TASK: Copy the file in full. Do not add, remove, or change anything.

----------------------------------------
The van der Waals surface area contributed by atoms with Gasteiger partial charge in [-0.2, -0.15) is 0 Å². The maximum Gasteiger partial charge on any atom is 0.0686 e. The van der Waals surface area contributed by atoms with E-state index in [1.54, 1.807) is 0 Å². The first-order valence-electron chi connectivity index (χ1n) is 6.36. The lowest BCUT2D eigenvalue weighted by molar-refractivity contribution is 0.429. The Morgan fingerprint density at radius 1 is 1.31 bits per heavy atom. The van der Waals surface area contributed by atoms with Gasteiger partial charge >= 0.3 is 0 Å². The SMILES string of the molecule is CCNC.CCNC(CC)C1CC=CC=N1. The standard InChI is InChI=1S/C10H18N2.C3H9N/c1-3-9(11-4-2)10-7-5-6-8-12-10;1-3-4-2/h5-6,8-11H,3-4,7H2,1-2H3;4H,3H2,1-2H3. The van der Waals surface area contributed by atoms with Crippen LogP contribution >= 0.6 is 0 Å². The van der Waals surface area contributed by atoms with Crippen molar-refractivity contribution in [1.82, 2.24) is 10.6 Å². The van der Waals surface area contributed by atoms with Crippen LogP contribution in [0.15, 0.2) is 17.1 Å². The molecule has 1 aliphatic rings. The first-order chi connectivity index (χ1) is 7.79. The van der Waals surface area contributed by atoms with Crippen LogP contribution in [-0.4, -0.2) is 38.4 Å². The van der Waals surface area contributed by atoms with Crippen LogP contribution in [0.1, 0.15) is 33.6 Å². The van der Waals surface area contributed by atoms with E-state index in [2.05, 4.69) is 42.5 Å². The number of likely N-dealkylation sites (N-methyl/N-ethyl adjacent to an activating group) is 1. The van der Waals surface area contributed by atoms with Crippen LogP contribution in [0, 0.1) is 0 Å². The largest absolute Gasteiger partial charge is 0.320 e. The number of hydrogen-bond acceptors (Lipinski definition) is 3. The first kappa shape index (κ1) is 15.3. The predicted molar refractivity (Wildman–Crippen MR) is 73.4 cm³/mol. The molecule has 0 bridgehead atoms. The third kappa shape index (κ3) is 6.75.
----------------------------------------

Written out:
The van der Waals surface area contributed by atoms with Gasteiger partial charge in [-0.2, -0.15) is 0 Å². The maximum Gasteiger partial charge on any atom is 0.0686 e. The van der Waals surface area contributed by atoms with E-state index in [1.54, 1.807) is 0 Å². The first-order valence-electron chi connectivity index (χ1n) is 6.36. The lowest BCUT2D eigenvalue weighted by molar-refractivity contribution is 0.429. The Morgan fingerprint density at radius 1 is 1.31 bits per heavy atom. The van der Waals surface area contributed by atoms with Gasteiger partial charge >= 0.3 is 0 Å². The SMILES string of the molecule is CCNC.CCNC(CC)C1CC=CC=N1. The standard InChI is InChI=1S/C10H18N2.C3H9N/c1-3-9(11-4-2)10-7-5-6-8-12-10;1-3-4-2/h5-6,8-11H,3-4,7H2,1-2H3;4H,3H2,1-2H3. The van der Waals surface area contributed by atoms with Crippen LogP contribution >= 0.6 is 0 Å². The van der Waals surface area contributed by atoms with Crippen molar-refractivity contribution in [1.82, 2.24) is 10.6 Å². The van der Waals surface area contributed by atoms with Crippen LogP contribution in [0.15, 0.2) is 17.1 Å². The molecule has 1 aliphatic rings. The first-order chi connectivity index (χ1) is 7.79. The van der Waals surface area contributed by atoms with Crippen LogP contribution in [-0.4, -0.2) is 38.4 Å². The van der Waals surface area contributed by atoms with Crippen LogP contribution in [0.1, 0.15) is 33.6 Å². The van der Waals surface area contributed by atoms with E-state index in [2.05, 4.69) is 42.5 Å². The number of likely N-dealkylation sites (N-methyl/N-ethyl adjacent to an activating group) is 1. The van der Waals surface area contributed by atoms with Crippen LogP contribution in [0, 0.1) is 0 Å². The largest absolute Gasteiger partial charge is 0.320 e. The number of hydrogen-bond acceptors (Lipinski definition) is 3. The first kappa shape index (κ1) is 15.3. The predicted molar refractivity (Wildman–Crippen MR) is 73.4 cm³/mol. The molecule has 0 bridgehead atoms. The third kappa shape index (κ3) is 6.75.